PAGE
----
Direct Provision was established 20 years ago because many of the people claiming asylum in Ireland at the time were in danger of falling into homelessness. Since then, more than 65,000 vulnerable people have been assisted by the system.

While a person’s asylum application is being assessed, all food, accommodation, utilities, etc. is offered free of charge. Residents have access to healthcare and education. A personal weekly allowance is also paid to each resident including the children. The system is completely voluntary and residents can leave whenever they like.

Local communities across Ireland have helped to create a warm and welcoming environment for people who have come to Ireland seeking our protection.

There are currently 40 accommodation centres located in 20 counties across the country and there are positive relationships between residents and local communities in all cases.

Each centre has a Friends of the Centre group. This initiative brings residents, community and voluntary groups together to increase integration opportunities and provide for the development of greater community linkages with the residents and the centre.

Integration has hugely positive effects for both centres and local communities by fostering friendships and understanding. This results in increased cultural awareness and helps build a more inclusive environment.

No. Direct Provision is completely voluntary and residents can leave at any time. Asylum seekers can choose to live with family or friends already living in the community or can source and provide for their own accommodation.

After nine months, asylum seekers are eligible to work if they have not received a first decision on their application.

They have access to all sectors of employment, with the exception of the Civil and Public Service, An Garda Síochána, the Irish Defence Forces and Embassies or consulates accredited to the State.

There is no minimum or maximum salary threshold, no language requirement/assessment, and no evidence of a job offer is required before a permission is granted.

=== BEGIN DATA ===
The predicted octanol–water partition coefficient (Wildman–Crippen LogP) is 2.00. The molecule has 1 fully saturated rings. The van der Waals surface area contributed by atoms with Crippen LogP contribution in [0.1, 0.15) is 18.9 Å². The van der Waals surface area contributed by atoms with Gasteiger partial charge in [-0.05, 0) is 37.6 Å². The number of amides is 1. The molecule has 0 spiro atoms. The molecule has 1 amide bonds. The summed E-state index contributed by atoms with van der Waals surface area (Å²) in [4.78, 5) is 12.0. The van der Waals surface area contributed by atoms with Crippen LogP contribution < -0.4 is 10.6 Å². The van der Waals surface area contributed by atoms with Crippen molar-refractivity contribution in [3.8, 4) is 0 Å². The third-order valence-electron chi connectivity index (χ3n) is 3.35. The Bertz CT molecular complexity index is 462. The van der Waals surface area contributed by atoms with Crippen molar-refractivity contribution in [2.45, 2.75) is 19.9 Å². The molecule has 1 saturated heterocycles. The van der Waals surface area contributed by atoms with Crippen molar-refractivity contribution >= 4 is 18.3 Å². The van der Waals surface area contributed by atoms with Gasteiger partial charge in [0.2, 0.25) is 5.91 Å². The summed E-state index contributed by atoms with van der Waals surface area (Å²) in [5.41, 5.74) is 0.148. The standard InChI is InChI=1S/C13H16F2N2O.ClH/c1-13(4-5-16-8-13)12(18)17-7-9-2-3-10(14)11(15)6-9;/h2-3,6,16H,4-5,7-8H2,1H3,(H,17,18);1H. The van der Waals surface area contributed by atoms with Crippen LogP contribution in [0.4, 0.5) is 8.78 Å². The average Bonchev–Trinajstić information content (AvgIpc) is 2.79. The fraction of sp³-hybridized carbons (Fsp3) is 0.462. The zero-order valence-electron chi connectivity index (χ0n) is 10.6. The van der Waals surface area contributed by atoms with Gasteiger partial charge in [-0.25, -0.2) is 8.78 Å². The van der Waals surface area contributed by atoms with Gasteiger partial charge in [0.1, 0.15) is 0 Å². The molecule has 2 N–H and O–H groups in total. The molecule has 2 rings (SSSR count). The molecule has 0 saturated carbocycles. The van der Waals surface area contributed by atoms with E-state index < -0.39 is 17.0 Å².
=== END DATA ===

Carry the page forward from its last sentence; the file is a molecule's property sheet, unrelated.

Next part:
There are no restrictions relating temporary or permanent jobs, or to full-time or part-time work. They can also become self-employed.

If eligible, the Minister for Justice and Equality grants them a labour market access permission. Over 3,870 permissions have been granted to date.

No. The Department of Justice and Equality does not select any particular areas as locations for centres. Premises are offered to the Department via an open procurement process. This procurement process is taking place regionally, throughout Ireland, including in Dublin.

Additionally, to meet the short-term needs of the Department, advertisements are placed in the national press seeking expressions of interest from accommodation providers for suitable premises.

Services provided to the Department of Justice and Equality are sourced through competitive tenders and expressions of interest. This ensures value for money for the taxpayer while also providing residents with a place to stay while their application is assessed.

The Spending Review on Direct Provision, published on 15 August 2019, showed that last year, the average daily rate per person in commercially owned centres was €35.50 per person. This figure rose to €44.00 per person in centres where independent living is provided.

Accommodation centres are generally made up of a mixture of men, women and families.

The asylum system operates to allow us to identify, at the earliest stage possible, those who need our protection and for those who are found not to need protection, to enable us to return them to their home country as quickly as possible.

Each application is assessed individually on its own merits by the International Protection Office (IPO). No assumptions are made on a person’s eligibility for asylum based on their nationality, religion, gender, etc.

Once it is confirmed that an accommodation centre is opening, the Department of Justice and Equality links in with the other service providers to ensure that the necessary supports are put in place.

In terms of access to healthcare, where GP lists are full, the HSE will arrange for access to GPs who have availability in the surrounding area.

Schools where asylum seeking children are enrolled can apply to the Department of Education and Skills for any additional resources required, including capitation and teaching resources.